From a fellow type 4 something girl, this message goes out to the other type 4s who may be running out of ideas, hairstyle wise, as well as those of you who I see in the comments section of YouTubers or bloggers with type 3 hair, writing things like ‘I wish my hair texture was like this’, or ‘teach me’ or ‘why can’t my hair be like this?’ *insert distressed/crying emoji face* here.
Stop! You are looking in the wrong places for hairspiration!!
And of course, I’m not saying you must always watch hair bloggers with the same hair type/ texture as you. I’m just saying that we have to accept that our type 4 hair also offers us a range of options, provided we don’t actually start to believe the lie that our hair is just impossible to style.
I’m not here to rant; I just want to remind some of you who need reminding of the importance of looking up to hair bloggers/YouTubers that can provide us with accurate and educational depictions of what we can do with our hair.
I remember when I first went natural… I was excited, overwhelmed even at the plethora of information available to me on the internet, on styles, hair to dos and not to dos, how to grow X amount of hair in a month, etc. Fast forward a few months and I was on YouTube, seeking out exactly who it was that I would look to in order to motivate and inspire me as I stumbled along my hair journey.
I started out on the wrong foot, to say the least…
Before I knew about hair typing, as well as the simple fact that your hair will not always do what another person’s can, I found myself frustrated at the outcomes of certain styles. Why were my twist or Bantu knot outs failing or why couldn’t I achieve a decent afro puff?
There was one main answer to my questions:
I was and am still learning about what works and doesn’t work with my hair- (this year being the year where I’ve made the most progress in the twist out department) *cue photographic evidence*.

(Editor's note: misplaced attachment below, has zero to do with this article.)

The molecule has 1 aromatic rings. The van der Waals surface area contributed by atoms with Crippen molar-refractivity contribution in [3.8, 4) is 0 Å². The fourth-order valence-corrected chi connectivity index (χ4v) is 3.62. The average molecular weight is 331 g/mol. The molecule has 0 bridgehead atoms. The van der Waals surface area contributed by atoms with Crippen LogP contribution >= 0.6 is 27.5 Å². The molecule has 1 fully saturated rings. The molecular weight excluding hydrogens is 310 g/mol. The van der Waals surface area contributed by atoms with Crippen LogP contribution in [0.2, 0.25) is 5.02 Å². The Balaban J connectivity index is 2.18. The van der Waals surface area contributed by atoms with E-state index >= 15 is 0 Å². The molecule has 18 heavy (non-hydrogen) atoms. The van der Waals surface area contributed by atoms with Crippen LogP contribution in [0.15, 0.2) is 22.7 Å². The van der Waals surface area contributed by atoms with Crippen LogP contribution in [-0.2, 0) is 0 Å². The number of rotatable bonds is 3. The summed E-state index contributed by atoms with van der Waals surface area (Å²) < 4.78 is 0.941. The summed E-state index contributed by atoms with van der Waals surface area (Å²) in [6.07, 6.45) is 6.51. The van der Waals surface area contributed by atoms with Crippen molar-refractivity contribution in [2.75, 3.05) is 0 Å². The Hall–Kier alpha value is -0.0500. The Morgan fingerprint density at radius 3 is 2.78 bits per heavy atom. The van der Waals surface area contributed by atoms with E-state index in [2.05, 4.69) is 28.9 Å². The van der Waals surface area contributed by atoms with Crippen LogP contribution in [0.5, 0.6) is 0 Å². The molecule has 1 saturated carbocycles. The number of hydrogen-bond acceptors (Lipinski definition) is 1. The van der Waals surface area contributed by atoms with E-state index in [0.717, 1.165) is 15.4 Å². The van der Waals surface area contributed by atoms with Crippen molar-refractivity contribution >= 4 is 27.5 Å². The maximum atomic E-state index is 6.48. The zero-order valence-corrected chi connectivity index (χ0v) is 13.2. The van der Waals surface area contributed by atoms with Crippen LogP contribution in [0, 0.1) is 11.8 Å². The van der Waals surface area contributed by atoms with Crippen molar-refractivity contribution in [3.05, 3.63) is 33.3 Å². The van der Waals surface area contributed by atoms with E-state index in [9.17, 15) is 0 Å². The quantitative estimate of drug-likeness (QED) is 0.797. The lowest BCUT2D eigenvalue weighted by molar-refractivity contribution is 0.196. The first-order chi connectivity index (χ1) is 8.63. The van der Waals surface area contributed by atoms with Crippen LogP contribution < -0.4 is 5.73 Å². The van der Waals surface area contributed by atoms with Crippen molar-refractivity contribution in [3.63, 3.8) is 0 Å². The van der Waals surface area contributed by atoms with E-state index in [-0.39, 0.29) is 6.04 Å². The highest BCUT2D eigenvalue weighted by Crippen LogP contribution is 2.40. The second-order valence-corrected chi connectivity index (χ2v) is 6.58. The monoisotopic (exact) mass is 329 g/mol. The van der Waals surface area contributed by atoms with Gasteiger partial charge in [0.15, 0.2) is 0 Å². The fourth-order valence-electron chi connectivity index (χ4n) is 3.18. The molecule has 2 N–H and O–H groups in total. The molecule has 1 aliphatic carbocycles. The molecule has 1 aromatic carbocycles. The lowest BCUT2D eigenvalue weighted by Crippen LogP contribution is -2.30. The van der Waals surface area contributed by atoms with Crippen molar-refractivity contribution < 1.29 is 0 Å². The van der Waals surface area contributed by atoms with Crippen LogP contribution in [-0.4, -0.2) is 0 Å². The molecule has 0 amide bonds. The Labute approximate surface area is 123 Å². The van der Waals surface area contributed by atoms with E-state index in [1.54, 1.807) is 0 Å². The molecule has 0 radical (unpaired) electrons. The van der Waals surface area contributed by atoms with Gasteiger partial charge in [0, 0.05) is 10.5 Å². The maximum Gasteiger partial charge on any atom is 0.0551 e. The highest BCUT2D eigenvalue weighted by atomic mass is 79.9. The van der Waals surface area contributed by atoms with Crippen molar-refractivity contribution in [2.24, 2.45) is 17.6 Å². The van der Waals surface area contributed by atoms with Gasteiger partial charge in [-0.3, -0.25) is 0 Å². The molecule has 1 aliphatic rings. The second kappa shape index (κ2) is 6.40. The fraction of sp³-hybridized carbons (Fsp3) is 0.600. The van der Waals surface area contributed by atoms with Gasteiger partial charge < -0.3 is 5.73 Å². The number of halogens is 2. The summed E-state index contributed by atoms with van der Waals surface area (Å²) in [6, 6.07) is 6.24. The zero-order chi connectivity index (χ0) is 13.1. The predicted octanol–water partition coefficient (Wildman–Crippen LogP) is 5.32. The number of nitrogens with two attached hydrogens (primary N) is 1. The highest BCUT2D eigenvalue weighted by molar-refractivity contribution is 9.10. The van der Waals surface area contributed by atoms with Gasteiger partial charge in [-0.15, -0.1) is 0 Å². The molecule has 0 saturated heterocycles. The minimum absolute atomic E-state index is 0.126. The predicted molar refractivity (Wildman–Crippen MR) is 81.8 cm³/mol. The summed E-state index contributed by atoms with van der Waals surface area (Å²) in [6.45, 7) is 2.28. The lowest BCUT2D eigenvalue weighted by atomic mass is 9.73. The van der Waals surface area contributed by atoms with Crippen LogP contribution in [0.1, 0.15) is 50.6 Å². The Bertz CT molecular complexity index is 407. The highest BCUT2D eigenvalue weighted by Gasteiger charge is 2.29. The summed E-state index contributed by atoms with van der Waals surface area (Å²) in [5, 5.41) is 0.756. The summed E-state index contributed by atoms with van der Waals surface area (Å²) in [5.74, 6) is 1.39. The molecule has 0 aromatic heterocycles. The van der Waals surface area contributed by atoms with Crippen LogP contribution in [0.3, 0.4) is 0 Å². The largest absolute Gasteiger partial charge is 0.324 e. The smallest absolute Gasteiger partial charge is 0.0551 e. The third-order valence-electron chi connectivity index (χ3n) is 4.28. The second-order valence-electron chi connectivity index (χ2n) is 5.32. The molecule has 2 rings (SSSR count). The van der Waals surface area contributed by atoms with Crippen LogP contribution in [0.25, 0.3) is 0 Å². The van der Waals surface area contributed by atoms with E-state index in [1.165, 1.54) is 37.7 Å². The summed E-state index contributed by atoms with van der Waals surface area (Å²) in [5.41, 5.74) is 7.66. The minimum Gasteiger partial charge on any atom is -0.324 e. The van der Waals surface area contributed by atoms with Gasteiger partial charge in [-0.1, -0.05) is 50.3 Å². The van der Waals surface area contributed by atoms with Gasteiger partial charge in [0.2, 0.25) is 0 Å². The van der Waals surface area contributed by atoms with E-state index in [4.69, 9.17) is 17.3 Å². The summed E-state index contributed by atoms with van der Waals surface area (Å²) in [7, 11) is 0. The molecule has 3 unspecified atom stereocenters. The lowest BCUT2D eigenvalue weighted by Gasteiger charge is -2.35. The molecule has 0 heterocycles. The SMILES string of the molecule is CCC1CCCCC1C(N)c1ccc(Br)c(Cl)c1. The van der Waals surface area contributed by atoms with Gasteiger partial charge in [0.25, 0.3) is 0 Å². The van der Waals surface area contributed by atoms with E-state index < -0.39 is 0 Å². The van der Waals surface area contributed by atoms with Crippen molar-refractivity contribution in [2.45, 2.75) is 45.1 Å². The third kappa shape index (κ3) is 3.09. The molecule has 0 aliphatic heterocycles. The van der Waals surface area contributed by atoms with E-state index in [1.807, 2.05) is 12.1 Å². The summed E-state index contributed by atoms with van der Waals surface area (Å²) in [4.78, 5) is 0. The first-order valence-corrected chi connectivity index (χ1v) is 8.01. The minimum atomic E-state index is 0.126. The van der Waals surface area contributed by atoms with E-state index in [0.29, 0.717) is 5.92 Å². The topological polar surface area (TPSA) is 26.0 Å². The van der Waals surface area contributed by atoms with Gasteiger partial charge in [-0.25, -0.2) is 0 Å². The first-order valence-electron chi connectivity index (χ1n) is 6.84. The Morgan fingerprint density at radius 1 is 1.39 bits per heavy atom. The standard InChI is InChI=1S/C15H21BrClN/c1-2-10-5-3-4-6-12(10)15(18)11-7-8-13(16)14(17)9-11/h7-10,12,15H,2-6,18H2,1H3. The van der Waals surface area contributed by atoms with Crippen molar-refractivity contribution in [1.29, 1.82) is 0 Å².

And two, I feel that part of my hair journey has involved finding good sources of “hairspiration”.
My journey progressed into familiarizing myself with the ins and outs of hair typing and hair care in general. I learned that I’m a type 4 b/c, I learned about hair porosity as well as just how much moisture our hair needs. I also learned that protective styling is a major key for 4C hair given its fragility, and that I should switch to more water based creamy products rather than “liquidey” products to retain moisture longer.
With the more knowledge I gained, the more my perspective changed when it came to identifying the Youtubers, the natural hair bloggers, and the celebrities that I could look to on those days when I was wondering what to do with my hair or simply after some hair candy to admire.
So when it came to finding my “hair crush” or “hair goals”, I began to look to those with a similar hair type to my own.
In doing so, I found a range of tutorials I could try out when I got bored or frustrated with my hair. I also experienced a surge in my own creative impulses, which lead to my hair being my own source of inspiration.
Adeola | www.coilsandglory.com says
you’re right onyeka. As a type 4 natural, i find its easy to seek advice from others with a similar hairtype.
Onyeka A says
Glad we agree!
Linda Burnham says
I’ve been wearing protective styles for a year now as I’ve become frustrated with my hair. At this point I am tired of protective styles. I’ve been looking for styles that I can wear that won’t end up in a hot mess after working out or having to re-twist my hair every night after working out. My wrists started hurting from twisting my hair every night and that’s when I turned to protective styles. I’ve been natural 2 years. Hair shouldn’t be so much work.